The way students on college campuses consume media is changing – leading college publications to ask the question: how can we keep the audience engaged? This panel of university-based journalists came to argue that the problem is in the print.
“Things have changed, and we need to change also,” said panelist David Simpson of Georgia Southern University.
It is no secret that there is a steady decline in print journalism engagement, especially on college campuses. Instead, the panel claimed, students choose to get their news from social media platforms.
But college publications do not reflect this generational shift away from print.
As panelist Simpson says, the goal of your newsroom should be “trying to understand how they [your audience] come to you, and how they consume information.”
Attempting to maintain a print publication that no longer serves a campus is hindering student engagement, the panel said. They said modernizing is essential to crafting college news that students will engage with.
“We don’t want to rearrange the deck chairs on the Titanic. The iceberg is going to come either way,” said panelist Simpson.
To do this effectively, the panel agreed, student organizations must look at audience engagement data — which is not as hard to find as one might believe. On-campus advertising majors can be a resource that publications can work with to collect engagement data, the panel said.
Advertising majors study public engagement, so collecting this research is right up their alley. Combining forces, publications and student advertisers can collect and utilize campus information, which can then be applied in college newsrooms to determine the best publishing platform for their campus.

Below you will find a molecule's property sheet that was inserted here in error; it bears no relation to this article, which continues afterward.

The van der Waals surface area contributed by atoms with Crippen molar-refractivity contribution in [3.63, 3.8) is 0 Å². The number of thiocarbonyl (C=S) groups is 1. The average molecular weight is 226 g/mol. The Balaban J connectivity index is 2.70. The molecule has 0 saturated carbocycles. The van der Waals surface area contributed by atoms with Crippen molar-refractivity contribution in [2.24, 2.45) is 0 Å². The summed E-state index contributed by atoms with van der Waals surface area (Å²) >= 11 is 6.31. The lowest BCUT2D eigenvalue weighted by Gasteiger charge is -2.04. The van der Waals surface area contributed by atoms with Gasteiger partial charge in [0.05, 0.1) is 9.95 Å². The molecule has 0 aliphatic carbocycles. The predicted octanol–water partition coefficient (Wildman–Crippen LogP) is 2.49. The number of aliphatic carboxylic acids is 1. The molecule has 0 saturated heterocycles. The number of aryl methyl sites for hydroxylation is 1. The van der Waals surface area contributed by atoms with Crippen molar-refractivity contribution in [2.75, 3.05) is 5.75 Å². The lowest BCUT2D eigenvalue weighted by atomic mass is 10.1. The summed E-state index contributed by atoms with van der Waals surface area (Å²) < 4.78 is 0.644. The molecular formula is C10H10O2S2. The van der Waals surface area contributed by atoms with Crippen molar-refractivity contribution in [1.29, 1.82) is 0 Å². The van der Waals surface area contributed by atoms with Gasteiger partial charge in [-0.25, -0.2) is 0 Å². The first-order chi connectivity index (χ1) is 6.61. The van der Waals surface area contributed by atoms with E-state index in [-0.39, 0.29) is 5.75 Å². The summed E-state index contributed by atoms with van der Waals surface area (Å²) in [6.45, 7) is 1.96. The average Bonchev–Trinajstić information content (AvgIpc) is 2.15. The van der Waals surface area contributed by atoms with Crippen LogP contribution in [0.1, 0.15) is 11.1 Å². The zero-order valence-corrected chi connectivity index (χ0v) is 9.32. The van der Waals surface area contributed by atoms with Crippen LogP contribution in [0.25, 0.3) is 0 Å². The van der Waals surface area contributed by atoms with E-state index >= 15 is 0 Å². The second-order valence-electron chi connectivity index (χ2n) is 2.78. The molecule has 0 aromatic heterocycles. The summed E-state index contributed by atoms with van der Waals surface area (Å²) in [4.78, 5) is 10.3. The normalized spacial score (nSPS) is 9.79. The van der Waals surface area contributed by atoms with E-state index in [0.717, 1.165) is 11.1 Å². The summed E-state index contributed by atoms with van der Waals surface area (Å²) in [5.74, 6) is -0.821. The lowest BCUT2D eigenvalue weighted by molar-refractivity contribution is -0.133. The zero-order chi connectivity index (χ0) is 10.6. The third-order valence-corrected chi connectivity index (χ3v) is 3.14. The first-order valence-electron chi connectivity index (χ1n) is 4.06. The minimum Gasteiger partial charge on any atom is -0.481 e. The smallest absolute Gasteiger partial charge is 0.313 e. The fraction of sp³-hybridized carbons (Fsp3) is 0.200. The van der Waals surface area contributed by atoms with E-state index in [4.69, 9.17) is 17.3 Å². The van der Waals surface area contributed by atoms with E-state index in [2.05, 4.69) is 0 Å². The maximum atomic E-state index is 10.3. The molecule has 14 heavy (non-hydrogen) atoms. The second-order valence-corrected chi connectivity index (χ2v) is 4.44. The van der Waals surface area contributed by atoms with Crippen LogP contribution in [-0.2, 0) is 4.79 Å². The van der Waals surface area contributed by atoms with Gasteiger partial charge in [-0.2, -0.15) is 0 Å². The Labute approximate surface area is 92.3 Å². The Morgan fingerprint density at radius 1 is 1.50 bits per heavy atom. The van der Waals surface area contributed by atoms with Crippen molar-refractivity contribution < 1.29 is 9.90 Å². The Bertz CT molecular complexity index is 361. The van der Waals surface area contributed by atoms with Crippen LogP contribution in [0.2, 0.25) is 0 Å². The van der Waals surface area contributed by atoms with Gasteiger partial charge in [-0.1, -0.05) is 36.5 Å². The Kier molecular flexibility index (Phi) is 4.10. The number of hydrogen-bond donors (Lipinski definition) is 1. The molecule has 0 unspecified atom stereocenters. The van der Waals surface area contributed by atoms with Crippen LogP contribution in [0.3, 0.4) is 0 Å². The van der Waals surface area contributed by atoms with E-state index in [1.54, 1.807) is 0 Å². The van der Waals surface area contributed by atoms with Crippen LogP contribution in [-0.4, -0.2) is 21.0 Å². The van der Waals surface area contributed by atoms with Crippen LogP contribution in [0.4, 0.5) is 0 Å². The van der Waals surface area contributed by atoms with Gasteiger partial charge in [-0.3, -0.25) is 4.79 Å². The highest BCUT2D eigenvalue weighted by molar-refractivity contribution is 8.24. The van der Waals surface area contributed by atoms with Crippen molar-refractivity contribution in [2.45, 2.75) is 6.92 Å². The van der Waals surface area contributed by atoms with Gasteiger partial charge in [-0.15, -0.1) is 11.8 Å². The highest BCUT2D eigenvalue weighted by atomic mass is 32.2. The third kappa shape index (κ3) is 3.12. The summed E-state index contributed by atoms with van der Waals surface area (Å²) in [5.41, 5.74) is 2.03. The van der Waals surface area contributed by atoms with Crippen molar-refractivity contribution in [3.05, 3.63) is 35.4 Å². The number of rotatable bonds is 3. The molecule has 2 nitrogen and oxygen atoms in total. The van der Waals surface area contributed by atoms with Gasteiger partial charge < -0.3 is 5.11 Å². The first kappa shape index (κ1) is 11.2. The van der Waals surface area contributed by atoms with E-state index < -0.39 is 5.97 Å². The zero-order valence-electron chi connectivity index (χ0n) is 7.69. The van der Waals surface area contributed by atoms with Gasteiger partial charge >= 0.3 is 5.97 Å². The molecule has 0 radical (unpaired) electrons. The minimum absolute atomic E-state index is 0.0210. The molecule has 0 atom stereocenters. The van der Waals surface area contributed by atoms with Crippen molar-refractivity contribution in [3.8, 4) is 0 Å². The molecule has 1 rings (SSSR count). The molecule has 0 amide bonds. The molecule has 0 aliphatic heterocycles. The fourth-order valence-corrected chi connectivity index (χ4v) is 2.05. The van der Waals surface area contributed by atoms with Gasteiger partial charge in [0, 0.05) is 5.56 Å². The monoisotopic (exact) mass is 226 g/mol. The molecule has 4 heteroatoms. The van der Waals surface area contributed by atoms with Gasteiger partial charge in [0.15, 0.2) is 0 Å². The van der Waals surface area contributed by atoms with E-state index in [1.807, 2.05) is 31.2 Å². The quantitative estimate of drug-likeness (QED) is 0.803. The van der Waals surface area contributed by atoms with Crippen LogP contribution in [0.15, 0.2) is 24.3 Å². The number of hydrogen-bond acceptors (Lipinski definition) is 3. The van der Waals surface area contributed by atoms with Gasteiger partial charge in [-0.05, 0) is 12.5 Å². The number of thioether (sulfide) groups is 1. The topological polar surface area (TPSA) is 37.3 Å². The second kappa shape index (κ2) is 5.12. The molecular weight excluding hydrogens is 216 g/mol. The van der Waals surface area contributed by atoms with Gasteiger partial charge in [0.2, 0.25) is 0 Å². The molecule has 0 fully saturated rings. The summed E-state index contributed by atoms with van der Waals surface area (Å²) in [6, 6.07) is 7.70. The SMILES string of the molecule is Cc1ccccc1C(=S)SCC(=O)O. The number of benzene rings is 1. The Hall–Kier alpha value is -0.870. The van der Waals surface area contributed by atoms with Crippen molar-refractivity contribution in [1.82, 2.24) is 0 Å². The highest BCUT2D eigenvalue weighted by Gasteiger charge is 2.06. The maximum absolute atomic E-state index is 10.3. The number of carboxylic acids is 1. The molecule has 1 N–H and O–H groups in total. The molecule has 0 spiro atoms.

“All that means is going where our audience is and doing what we do best: telling stories,” said Panelist Tamara Buck of Southeast Missouri State University.
The shift away from print can be overwhelming because it breaks away from collegiate print publication traditions. It can feel vast to student publications because there’s no legacy to look back on for advice; these students are pioneering a whole new form of media at their university, the panelists said.
But panelist Jim Rodenbush of Indiana University talked about how it’s not as big of a leap as it looks on the outside. “It’s really not that complicated,” Rodenbush said, “you’re the audience.”
College journalists should not only be looking at the collected engagement data but should be looking at each other to see what platforms are most engaging. “They know what apps they and their friends are using,” Rodenbush said. so it’s as simple as finding ways to get their publication onto the apps and mediums their peers interact with the most.
As the world of college journalism is shifting away from print, these panelists say that, although it might look different on the surface, the inspired soul of student journalism will remain.
As panelist Buck said, “We’re storytellers. And I don’t care what app you’re on, you’re still telling stories.”
Hillary Warren of Otterbein University was also on the panel.